He’s also been in the media questioning the active investment bona fides of super funds, suggesting that members would be better off in pure passive strategies. It’s hard to poke holes in that argument, though it is the case that where passive strategies are available – public markets – members are mostly already in them, and the areas where they aren’t – private markets – are those that have driven performance this year. It remains to be seen whether Robert will prove as effective a super soldier as his predecessors.

But for Labor, it’s important to keep Australia’s biggest allocators onside, especially when they’re happy  to backstop one of the most important parts of its political agenda: nation-building. Cash-poor, idea-rich, the Albanese Government is ready to splurge other people’s money on infrastructure (always with the caveat that the investment case stacks up). There’s a real lack of green energy infrastructure around Australia and big super is champing at the bit to build it.

To have a productive debate on superannuation, both sides must get rid of the ideological chip on their shoulders. The Liberals must stop acting as though every industry fund contains a secretive cadre of True Believers, ready to leap into action as Labor’s fifth column at a moment’s notice; Labor must stop acting as though superannuation is the answer to all of life’s – and the economy’s – problems. But it’s not for no reason that the super wars are one of Australia’s longest-running politico-economic conflicts. Get ready for three more years of super scraps.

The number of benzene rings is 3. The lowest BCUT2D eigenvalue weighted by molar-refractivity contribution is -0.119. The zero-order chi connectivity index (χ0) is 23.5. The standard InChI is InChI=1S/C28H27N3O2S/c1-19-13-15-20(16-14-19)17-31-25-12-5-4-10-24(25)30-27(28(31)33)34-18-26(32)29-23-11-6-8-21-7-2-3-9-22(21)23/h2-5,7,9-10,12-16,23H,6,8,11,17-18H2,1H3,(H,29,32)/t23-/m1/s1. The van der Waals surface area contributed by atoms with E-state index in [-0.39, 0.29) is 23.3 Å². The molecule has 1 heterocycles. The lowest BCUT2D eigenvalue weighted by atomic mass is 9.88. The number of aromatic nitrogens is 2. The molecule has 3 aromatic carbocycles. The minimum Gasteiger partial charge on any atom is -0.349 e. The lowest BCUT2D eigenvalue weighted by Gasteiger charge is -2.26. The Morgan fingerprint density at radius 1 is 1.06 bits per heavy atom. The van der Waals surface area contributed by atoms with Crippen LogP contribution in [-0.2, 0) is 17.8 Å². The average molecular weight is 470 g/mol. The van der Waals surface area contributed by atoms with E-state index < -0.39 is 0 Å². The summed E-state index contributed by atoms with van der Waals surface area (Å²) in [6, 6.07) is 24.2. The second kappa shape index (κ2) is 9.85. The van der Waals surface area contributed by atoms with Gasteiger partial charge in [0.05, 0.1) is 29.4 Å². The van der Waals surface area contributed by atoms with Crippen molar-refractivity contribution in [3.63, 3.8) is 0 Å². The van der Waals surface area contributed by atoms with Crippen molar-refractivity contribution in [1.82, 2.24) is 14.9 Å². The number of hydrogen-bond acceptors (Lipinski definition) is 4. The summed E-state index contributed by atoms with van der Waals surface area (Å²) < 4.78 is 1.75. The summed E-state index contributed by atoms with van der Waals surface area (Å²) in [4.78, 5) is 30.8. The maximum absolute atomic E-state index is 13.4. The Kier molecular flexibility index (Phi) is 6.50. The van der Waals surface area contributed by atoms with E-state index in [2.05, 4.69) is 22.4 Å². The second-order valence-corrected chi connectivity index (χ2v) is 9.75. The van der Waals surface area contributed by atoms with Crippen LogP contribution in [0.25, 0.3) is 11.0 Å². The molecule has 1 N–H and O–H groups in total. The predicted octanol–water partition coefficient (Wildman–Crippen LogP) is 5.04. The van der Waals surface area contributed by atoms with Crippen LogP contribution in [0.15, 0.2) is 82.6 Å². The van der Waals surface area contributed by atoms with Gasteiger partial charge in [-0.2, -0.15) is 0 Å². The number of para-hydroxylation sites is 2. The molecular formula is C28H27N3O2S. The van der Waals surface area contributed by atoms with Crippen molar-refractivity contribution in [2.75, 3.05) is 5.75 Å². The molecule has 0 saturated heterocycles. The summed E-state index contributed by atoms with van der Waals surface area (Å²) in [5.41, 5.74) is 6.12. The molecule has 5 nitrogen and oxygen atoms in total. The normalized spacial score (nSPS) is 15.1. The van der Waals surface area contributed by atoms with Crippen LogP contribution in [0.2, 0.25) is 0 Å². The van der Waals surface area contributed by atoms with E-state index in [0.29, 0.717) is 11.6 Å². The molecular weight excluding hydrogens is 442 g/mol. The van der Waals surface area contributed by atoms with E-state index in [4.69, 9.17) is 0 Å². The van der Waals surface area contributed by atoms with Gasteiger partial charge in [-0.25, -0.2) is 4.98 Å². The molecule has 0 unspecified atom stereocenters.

Print Article

‘Profound changes that won’t happen overnight’: Funding climate transition of the real economy

In the murky world of data – particularly murky with ESG and climate information – blending quantitative techniques and fundamental research is shedding new light for investors.

Greg Bright | 28th Sep 2022 | More
Funds want an ‘evolution, not a revolution’ in alternatives

An uncertain market outlook beggars a fundamental rethink of investment strategy. But institutional investors are sticking with what worked in the past, even when they know it won’t work in the future.

Lachlan Maddock | 28th Sep 2022 | More
Local market back in the green

After three consecutive losing days, the Australian sharemarket turned northward again on Tuesday, led by the resources stocks. After being scorched on Monday, the ASX’s coal and lithium stocks rallied on Tuesday as global markets stabilised, as did energy prices, despite rising recession risks. The S&P/ASX 200 Index added 26.8 points, or 0.4 per cent,…

Drew Meredith | 28th Sep 2022 | More
‘In good markets and bad’, Super Fierce finds top 15 funds
Lachlan Maddock | 15th Jul 2022 | More
Top 10 balanced funds in tough year
Greg Bright | 15th Jul 2022 | More
Funds rewarded by active management in a tough year
Lachlan Maddock | 20th Jul 2022 | More